The role of a modified neck dissection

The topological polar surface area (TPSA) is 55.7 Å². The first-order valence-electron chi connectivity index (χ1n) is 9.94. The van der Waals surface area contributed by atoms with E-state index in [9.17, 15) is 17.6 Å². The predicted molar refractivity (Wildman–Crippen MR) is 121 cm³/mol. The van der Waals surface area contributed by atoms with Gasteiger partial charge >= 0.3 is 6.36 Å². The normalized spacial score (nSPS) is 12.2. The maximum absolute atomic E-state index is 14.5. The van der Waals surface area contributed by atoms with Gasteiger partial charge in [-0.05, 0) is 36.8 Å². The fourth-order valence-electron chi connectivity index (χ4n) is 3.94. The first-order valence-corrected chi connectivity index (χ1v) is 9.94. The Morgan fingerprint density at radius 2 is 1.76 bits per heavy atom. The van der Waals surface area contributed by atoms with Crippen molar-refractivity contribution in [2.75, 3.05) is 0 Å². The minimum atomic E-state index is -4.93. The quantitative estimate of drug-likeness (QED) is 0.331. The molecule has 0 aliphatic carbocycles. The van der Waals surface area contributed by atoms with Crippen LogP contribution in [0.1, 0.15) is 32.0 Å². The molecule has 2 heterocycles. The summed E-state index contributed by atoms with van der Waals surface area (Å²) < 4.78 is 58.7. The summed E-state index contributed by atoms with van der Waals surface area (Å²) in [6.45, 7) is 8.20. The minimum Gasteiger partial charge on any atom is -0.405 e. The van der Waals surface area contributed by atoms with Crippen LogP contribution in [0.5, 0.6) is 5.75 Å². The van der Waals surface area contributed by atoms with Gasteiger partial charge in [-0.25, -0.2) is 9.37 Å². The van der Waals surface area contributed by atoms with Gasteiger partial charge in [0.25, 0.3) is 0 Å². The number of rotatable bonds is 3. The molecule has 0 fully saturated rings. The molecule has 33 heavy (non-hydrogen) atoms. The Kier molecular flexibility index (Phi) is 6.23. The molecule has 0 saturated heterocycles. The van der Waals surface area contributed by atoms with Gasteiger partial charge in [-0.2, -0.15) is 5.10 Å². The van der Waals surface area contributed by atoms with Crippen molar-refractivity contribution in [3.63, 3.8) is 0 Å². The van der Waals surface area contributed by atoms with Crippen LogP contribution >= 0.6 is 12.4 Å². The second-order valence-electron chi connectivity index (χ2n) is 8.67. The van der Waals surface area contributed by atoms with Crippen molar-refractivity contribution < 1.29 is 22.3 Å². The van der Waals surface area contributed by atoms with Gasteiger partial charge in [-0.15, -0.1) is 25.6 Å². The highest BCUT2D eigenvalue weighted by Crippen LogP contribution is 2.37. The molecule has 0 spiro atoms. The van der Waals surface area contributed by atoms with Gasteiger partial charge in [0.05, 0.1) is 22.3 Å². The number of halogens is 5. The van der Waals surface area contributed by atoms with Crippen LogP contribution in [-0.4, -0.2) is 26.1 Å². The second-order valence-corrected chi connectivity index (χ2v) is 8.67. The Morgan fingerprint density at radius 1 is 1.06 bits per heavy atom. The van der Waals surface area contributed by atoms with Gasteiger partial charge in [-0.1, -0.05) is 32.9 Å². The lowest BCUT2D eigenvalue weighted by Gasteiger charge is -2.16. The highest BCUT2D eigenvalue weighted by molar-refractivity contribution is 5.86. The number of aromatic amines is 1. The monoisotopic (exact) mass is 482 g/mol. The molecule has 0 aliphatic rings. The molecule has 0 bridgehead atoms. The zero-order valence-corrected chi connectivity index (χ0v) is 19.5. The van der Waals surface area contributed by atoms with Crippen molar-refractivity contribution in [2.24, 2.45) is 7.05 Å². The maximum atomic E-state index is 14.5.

Since the 1960s, head and neck surgeons have gradually developed an understanding of how and when the lymph nodes in the cervical drainage areas for cancers of the oral cavity, oropharynx, larynx and hypopharynx, as well as for cancers of the skin can be removed while preserving functionally and cosmetically vital anatomic structures . In addition, knowledge has been gained as to which regional nodal groups are at highest risk for containing metastatic cancer, depending upon the location of the primary cancer. Consequently, many regional lymphadenectomies have been suggested to fit the potential extent of the cervical metastasis. Although this approach has been applicable for squamous carcinoma, recently, modifications of the radical neck dissection have been reported for the treatment of melanoma and thyroid carcinomas [2, 3]. The use of immediate postoperative irradiation with the modified neck dissection is advised when certain adverse criteria have been identified which carry a high risk for local-regional recurrence if surgery is used as the only modality of treatment . From a conceptual standpoint, the value of the various selective neck dissections is still evolving and hopefully will soon become standardized.
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